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A 30-Month Prospective Follow-up Study of Psychological Symptoms, Psychiatric Diagnoses, and Their Effects on Quality of Life in Children Witnessing a Single Incident of Death at School

J Clin Psychiatry 2012;73(5):e594-e600
10.4088/JCP.11m07348

Objective: We explored the course of trauma-related psychological symptoms and psychiatric diagnoses in 167 children who, as fourth graders, witnessed death at school and assessed the long-term effects of their symptoms on quality of life and their parents’ rearing stress.

Method: 167 children were evaluated using diverse self-rating symptom scales at 2 days (T1: May 19, 2007), 2 months (T2: July 16, 2007), 6 months (T3: November 12 17, 2007), and 30 months (T4: November 16 21, 2009) after the accident. All children were interviewed with the Diagnostic Interview Schedule for Children-Version IV (DISC-IV) at T1. High-risk children were assessed with the DISC-IV at T3 and T4. Children’s quality of life and parental stress were assessed in all children and parents using the Parenting Stress Index and the Child Health and Illness Profile at T4.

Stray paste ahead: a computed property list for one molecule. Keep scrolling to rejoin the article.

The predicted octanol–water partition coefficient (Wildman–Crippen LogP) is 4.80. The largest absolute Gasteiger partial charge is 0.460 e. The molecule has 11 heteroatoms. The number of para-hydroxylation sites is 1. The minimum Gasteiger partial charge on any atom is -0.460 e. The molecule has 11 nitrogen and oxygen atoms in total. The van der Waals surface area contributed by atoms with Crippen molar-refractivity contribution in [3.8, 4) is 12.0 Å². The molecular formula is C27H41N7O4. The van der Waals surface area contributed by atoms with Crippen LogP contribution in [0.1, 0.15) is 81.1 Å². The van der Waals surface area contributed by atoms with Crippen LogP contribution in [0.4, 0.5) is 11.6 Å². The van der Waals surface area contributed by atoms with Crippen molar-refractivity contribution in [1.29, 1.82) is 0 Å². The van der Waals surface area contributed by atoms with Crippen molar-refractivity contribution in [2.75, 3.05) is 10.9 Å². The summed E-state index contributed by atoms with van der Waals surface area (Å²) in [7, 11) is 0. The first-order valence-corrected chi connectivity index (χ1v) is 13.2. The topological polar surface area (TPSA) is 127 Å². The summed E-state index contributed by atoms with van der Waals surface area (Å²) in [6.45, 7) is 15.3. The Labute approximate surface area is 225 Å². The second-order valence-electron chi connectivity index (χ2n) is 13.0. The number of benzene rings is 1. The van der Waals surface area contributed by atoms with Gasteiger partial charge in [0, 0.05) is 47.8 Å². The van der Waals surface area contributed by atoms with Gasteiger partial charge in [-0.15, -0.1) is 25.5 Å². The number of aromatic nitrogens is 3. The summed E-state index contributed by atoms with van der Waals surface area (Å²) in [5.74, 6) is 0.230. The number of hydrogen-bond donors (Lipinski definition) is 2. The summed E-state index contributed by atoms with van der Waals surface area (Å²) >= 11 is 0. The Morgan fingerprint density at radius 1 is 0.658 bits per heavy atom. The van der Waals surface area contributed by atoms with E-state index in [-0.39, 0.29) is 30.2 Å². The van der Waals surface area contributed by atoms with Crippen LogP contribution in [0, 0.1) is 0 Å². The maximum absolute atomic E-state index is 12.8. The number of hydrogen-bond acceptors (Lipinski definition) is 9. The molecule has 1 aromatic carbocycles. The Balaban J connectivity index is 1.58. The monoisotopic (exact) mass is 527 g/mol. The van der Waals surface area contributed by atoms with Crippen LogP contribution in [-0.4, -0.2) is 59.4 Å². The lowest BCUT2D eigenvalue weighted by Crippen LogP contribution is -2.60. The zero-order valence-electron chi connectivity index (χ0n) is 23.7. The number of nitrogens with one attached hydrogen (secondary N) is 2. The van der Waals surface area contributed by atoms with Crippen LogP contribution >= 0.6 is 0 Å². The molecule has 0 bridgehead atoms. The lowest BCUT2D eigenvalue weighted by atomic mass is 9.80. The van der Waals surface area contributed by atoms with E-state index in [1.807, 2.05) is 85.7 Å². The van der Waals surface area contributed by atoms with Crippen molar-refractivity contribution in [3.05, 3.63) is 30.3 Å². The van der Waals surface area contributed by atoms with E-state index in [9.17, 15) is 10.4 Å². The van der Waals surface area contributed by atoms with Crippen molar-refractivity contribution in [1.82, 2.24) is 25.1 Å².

Results: The mean scores and prevalence of severe posttraumatic stress disorder (PTSD) and anxiety symptoms decreased significantly over time (P < .001), but depressive symptoms did not. Although the prevalence of DISC-IV–based diverse anxiety disorders decreased significantly over time, 45% of high-risk subjects evaluated with the DISC-IV met criteria for an anxiety or depressive disorder at T4. Linear and logistic regression analyses showed that depressive symptoms at 6 months predicted more severe parental stress (β = 0.51; odds ratio [OR] = 2.88), less satisfaction (β = −0.25; OR = 2.66), and lower achievement (β = −0.41; OR = 1.50) at 30 months. PTSD symptoms were not associated with parental stress or quality of life at T4.

Conclusions: This study provides new evidence regarding the long-term course of trauma-related symptoms and diagnostic changes in children exposed to a single trauma. Children’s depressive symptoms predicted lower children’s quality of life and higher parental rearing stress after 2 years. Careful assessment and management of depressive symptoms can potentially reduce parental stress and improve quality of life of children.

J Clin Psychiatry 2012;73(5):e594–e600

Submitted: August 22, 2011; accepted November 29, 2011 (doi:10.4088/JCP.11m07348).

Corresponding author: Bung-Nyun Kim, MD, PhD, Division of Child and Adolescent Psychiatry, Department of Psychiatry, Seoul National University, College of Medicine, 101 Daehakro, Chongro-Gu, Seoul, South Korea (kbn1@snu.ac.kr or b.kim2@uq.edu.au).